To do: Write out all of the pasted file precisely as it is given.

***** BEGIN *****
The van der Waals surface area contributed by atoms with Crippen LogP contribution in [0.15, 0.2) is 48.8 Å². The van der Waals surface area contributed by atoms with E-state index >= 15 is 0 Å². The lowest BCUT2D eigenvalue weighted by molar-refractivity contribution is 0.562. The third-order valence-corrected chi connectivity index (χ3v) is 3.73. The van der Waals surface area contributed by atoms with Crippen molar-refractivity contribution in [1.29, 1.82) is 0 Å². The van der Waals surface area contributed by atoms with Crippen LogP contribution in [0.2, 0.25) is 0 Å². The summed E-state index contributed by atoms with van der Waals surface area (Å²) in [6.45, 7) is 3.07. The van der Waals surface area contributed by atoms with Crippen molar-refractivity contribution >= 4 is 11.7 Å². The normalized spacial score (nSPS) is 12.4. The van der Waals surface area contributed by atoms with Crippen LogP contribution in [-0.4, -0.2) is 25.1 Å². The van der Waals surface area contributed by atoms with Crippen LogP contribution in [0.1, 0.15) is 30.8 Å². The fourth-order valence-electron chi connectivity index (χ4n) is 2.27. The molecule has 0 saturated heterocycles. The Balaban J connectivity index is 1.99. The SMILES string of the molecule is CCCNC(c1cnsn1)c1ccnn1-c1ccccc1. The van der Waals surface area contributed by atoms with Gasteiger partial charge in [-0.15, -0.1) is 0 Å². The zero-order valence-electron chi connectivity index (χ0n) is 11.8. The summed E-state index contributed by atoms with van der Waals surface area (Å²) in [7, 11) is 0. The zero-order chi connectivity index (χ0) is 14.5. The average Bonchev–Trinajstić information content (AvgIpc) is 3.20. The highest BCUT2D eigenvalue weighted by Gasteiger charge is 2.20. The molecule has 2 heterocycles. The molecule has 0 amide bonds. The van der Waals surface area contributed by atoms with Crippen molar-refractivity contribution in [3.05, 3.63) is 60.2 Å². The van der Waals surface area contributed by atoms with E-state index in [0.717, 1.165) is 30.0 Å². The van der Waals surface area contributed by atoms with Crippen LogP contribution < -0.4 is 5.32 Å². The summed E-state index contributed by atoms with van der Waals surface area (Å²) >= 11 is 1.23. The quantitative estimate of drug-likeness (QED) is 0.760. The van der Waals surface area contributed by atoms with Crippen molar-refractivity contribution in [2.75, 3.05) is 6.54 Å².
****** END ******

The van der Waals surface area contributed by atoms with Crippen LogP contribution in [0.15, 0.2) is 48.8 Å². The van der Waals surface area contributed by atoms with E-state index >= 15 is 0 Å². The lowest BCUT2D eigenvalue weighted by molar-refractivity contribution is 0.562. The third-order valence-corrected chi connectivity index (χ3v) is 3.73. The van der Waals surface area contributed by atoms with Crippen molar-refractivity contribution in [1.29, 1.82) is 0 Å². The van der Waals surface area contributed by atoms with Crippen LogP contribution in [0.2, 0.25) is 0 Å². The summed E-state index contributed by atoms with van der Waals surface area (Å²) in [6.45, 7) is 3.07. The van der Waals surface area contributed by atoms with Crippen molar-refractivity contribution >= 4 is 11.7 Å². The normalized spacial score (nSPS) is 12.4. The van der Waals surface area contributed by atoms with Crippen LogP contribution in [-0.4, -0.2) is 25.1 Å². The van der Waals surface area contributed by atoms with Crippen LogP contribution in [0.1, 0.15) is 30.8 Å². The fourth-order valence-electron chi connectivity index (χ4n) is 2.27. The molecule has 0 saturated heterocycles. The Balaban J connectivity index is 1.99. The SMILES string of the molecule is CCCNC(c1cnsn1)c1ccnn1-c1ccccc1. The van der Waals surface area contributed by atoms with Gasteiger partial charge in [-0.15, -0.1) is 0 Å². The zero-order valence-electron chi connectivity index (χ0n) is 11.8. The summed E-state index contributed by atoms with van der Waals surface area (Å²) in [7, 11) is 0. The zero-order chi connectivity index (χ0) is 14.5. The average Bonchev–Trinajstić information content (AvgIpc) is 3.20. The highest BCUT2D eigenvalue weighted by Gasteiger charge is 2.20. The molecule has 2 heterocycles. The molecule has 0 amide bonds. The van der Waals surface area contributed by atoms with Crippen molar-refractivity contribution in [3.05, 3.63) is 60.2 Å². The van der Waals surface area contributed by atoms with E-state index in [0.717, 1.165) is 30.0 Å². The van der Waals surface area contributed by atoms with Crippen LogP contribution < -0.4 is 5.32 Å². The summed E-state index contributed by atoms with van der Waals surface area (Å²) >= 11 is 1.23. The quantitative estimate of drug-likeness (QED) is 0.760. The van der Waals surface area contributed by atoms with Crippen molar-refractivity contribution in [2.75, 3.05) is 6.54 Å².